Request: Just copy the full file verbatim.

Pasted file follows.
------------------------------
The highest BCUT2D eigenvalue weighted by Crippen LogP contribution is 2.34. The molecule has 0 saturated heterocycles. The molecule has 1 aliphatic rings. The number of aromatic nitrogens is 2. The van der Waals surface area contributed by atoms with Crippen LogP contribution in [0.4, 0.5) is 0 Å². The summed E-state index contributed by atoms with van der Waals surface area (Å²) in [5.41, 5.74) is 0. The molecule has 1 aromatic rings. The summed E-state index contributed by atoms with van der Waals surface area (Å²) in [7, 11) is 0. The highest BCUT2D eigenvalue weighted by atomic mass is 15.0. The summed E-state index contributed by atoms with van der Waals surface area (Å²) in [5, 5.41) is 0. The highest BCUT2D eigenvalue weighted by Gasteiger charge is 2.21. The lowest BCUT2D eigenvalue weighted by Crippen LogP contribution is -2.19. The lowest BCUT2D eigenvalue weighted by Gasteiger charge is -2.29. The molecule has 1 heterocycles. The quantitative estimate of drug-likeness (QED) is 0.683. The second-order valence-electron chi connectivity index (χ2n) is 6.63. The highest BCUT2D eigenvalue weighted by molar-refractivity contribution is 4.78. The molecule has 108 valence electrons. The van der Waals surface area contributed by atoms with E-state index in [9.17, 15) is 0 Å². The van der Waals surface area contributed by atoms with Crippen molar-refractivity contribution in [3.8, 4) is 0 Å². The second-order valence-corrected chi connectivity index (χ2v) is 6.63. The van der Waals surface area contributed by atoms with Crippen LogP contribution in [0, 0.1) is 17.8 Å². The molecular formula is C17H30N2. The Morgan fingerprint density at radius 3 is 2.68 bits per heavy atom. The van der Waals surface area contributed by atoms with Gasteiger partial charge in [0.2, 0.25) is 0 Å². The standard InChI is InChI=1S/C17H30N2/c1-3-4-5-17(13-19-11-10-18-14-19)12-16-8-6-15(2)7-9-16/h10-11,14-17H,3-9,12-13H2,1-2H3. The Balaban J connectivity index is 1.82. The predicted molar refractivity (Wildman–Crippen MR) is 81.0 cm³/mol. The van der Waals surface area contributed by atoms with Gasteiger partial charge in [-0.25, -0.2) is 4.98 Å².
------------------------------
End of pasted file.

The highest BCUT2D eigenvalue weighted by Crippen LogP contribution is 2.34. The molecule has 0 saturated heterocycles. The molecule has 1 aliphatic rings. The number of aromatic nitrogens is 2. The van der Waals surface area contributed by atoms with Crippen LogP contribution in [0.4, 0.5) is 0 Å². The summed E-state index contributed by atoms with van der Waals surface area (Å²) in [5.41, 5.74) is 0. The molecule has 1 aromatic rings. The summed E-state index contributed by atoms with van der Waals surface area (Å²) in [7, 11) is 0. The highest BCUT2D eigenvalue weighted by atomic mass is 15.0. The summed E-state index contributed by atoms with van der Waals surface area (Å²) in [5, 5.41) is 0. The highest BCUT2D eigenvalue weighted by Gasteiger charge is 2.21. The lowest BCUT2D eigenvalue weighted by Crippen LogP contribution is -2.19. The lowest BCUT2D eigenvalue weighted by Gasteiger charge is -2.29. The molecule has 1 heterocycles. The quantitative estimate of drug-likeness (QED) is 0.683. The second-order valence-electron chi connectivity index (χ2n) is 6.63. The highest BCUT2D eigenvalue weighted by molar-refractivity contribution is 4.78. The molecule has 108 valence electrons. The van der Waals surface area contributed by atoms with E-state index in [9.17, 15) is 0 Å². The van der Waals surface area contributed by atoms with Crippen molar-refractivity contribution in [3.8, 4) is 0 Å². The second-order valence-corrected chi connectivity index (χ2v) is 6.63. The van der Waals surface area contributed by atoms with Crippen LogP contribution in [0, 0.1) is 17.8 Å². The molecular formula is C17H30N2. The Morgan fingerprint density at radius 3 is 2.68 bits per heavy atom. The van der Waals surface area contributed by atoms with Gasteiger partial charge in [0.2, 0.25) is 0 Å². The standard InChI is InChI=1S/C17H30N2/c1-3-4-5-17(13-19-11-10-18-14-19)12-16-8-6-15(2)7-9-16/h10-11,14-17H,3-9,12-13H2,1-2H3. The Balaban J connectivity index is 1.82. The predicted molar refractivity (Wildman–Crippen MR) is 81.0 cm³/mol. The van der Waals surface area contributed by atoms with Gasteiger partial charge in [-0.25, -0.2) is 4.98 Å².